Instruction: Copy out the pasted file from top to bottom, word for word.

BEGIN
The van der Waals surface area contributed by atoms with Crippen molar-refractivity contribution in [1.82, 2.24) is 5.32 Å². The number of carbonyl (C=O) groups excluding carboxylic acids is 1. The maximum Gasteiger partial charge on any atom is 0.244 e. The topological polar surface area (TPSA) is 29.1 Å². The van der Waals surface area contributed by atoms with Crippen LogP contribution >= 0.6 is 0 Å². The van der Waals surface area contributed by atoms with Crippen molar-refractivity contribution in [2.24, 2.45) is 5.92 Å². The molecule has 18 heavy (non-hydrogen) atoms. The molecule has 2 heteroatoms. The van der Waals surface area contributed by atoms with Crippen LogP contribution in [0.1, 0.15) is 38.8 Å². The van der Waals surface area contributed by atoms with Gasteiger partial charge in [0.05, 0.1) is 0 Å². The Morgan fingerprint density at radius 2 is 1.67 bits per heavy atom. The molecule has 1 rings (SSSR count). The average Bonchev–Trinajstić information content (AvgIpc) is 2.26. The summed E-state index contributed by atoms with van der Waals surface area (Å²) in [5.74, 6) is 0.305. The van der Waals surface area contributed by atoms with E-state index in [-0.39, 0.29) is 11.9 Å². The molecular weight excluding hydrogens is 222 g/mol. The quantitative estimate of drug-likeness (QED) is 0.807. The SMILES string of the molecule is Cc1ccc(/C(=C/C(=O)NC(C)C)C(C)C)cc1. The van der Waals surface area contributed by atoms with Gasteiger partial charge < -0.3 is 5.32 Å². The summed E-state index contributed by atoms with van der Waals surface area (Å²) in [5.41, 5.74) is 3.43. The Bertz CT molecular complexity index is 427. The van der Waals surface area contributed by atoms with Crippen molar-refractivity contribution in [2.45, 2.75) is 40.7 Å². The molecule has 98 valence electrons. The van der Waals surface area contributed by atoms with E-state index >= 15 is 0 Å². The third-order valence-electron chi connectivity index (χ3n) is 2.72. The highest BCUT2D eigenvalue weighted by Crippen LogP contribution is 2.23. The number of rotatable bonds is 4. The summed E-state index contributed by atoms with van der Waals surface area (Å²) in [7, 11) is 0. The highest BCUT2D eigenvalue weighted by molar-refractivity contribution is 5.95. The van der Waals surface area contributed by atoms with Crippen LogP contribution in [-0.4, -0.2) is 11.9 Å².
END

The van der Waals surface area contributed by atoms with Crippen molar-refractivity contribution in [1.82, 2.24) is 5.32 Å². The number of carbonyl (C=O) groups excluding carboxylic acids is 1. The maximum Gasteiger partial charge on any atom is 0.244 e. The topological polar surface area (TPSA) is 29.1 Å². The van der Waals surface area contributed by atoms with Crippen LogP contribution >= 0.6 is 0 Å². The van der Waals surface area contributed by atoms with Crippen molar-refractivity contribution in [2.24, 2.45) is 5.92 Å². The molecule has 18 heavy (non-hydrogen) atoms. The molecule has 2 heteroatoms. The van der Waals surface area contributed by atoms with Crippen LogP contribution in [0.1, 0.15) is 38.8 Å². The van der Waals surface area contributed by atoms with Gasteiger partial charge in [0.05, 0.1) is 0 Å². The Morgan fingerprint density at radius 2 is 1.67 bits per heavy atom. The molecule has 1 rings (SSSR count). The average Bonchev–Trinajstić information content (AvgIpc) is 2.26. The summed E-state index contributed by atoms with van der Waals surface area (Å²) in [5.74, 6) is 0.305. The van der Waals surface area contributed by atoms with E-state index in [-0.39, 0.29) is 11.9 Å². The molecular weight excluding hydrogens is 222 g/mol. The quantitative estimate of drug-likeness (QED) is 0.807. The SMILES string of the molecule is Cc1ccc(/C(=C/C(=O)NC(C)C)C(C)C)cc1. The van der Waals surface area contributed by atoms with Gasteiger partial charge < -0.3 is 5.32 Å². The summed E-state index contributed by atoms with van der Waals surface area (Å²) in [5.41, 5.74) is 3.43. The Bertz CT molecular complexity index is 427. The van der Waals surface area contributed by atoms with Crippen molar-refractivity contribution in [2.45, 2.75) is 40.7 Å². The molecule has 98 valence electrons. The van der Waals surface area contributed by atoms with E-state index >= 15 is 0 Å². The third-order valence-electron chi connectivity index (χ3n) is 2.72. The highest BCUT2D eigenvalue weighted by Crippen LogP contribution is 2.23. The number of rotatable bonds is 4. The summed E-state index contributed by atoms with van der Waals surface area (Å²) in [7, 11) is 0. The highest BCUT2D eigenvalue weighted by molar-refractivity contribution is 5.95. The van der Waals surface area contributed by atoms with Crippen LogP contribution in [-0.4, -0.2) is 11.9 Å².